Three artists cast an eye on Barnes's ensembles

Three artists cast an eye on Barnes's ensembles

The Philadelphia Inquirer
May 17, 2015
By Thomas Hine

Not everyone would look at a wall on which a great Matisse is hanging and decide it would be improved by hanging a couple of spatulas on either side.

Such a person would be a genius. Or a nut.

Albert C. Barnes was the only such person I'm aware of, and after a century  of controversy, we are still arguing about which he was. Surely, he had one of  the greatest eyes of his time, and he amassed a unique collection. He insisted, however, that we see his collection in only one way—his way. The Barnes Foundation is his grudging gift to us all. It liberates our eyes by presenting art in an unconventional way. But it incarcerates the art, reducing rich, ambiguous works to mere specimens that illustrate a set of ideas that may not be as profound as Barnes thought they were.

In "The Order of Things," which opened Saturday at the Barnes Foundation, three artists consider the oddity of the collection, and especially the way it  is shown. It is a thought-provoking show, though it is probably not for those  who go to the Barnes to be ravished by the beauty of the paintings. It is more for those, like me, who ask, "What's with the spatulas?"

The three artists, Mark Dion, Judy Pfaff, and Fred Wilson, take different  approaches to a field that didn't exist in Barnes's time—installation art. Yet  Barnes, who obsessed over the arrangement of his collection, and who viewed each wall of each gallery as an exemplar of his formalist interpretation of art, was  a precursor to, if not a founder of, installation art. The exhibition also  reassembles a "lost" Barnes room.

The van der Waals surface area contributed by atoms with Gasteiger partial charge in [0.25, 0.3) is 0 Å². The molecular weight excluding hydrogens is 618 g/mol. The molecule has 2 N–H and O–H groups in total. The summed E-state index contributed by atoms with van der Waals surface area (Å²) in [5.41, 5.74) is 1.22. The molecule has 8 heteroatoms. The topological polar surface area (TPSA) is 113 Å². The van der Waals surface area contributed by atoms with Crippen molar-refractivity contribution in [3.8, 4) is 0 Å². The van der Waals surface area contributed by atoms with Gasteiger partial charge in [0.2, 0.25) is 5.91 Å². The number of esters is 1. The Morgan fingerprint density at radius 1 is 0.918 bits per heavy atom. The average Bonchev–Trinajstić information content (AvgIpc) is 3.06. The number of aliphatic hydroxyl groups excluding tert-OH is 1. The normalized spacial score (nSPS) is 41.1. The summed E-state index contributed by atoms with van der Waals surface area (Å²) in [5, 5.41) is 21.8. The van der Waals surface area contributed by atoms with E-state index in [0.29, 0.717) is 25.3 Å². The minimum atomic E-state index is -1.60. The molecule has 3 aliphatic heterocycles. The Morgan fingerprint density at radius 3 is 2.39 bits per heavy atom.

Dion's work, The Incomplete Naturalist, is the most Barnes-like of  the three, though it is also the most directly critical of Barnes's "ensemble"  approach. It posits that a naturalist had placed his tools—including a vast  array of nets, knives, a couple of guns, a microscope, and some specimen jars—on an acid-green wall. The generally symmetrical arrangement, with clusters of  similar shapes, colors, and textures, mimics those of the galleries.

The point is quite clear. Collecting is inherently destructive, and it often kills what is collected. Presumably, what Barnes' collecting has killed is the art. Yet Dion's ensemble is all tools. The biological and geological specimens that would correspond to the art are missing. It made we wish for a different work, one in which preserved insects and taxidermy were arranged according to Barnes's visual criteria. Would the result look crazy or conventional? I'm not  sure.

Fred Wilson's work, Trace, offers a slier critique. At the Barnes Foundation's offices in Merion, he found what he calls "ready-made ensembles." Well-worn furniture, office equipment, printed reproductions of paintings, and a  few items of clothing seem to exemplify the visual principles Barnes followed on the gallery walls. In one, a couple of chairs, including a round-shouldered example from the 1980s, seem to echo the lines and curves of a Modigliani.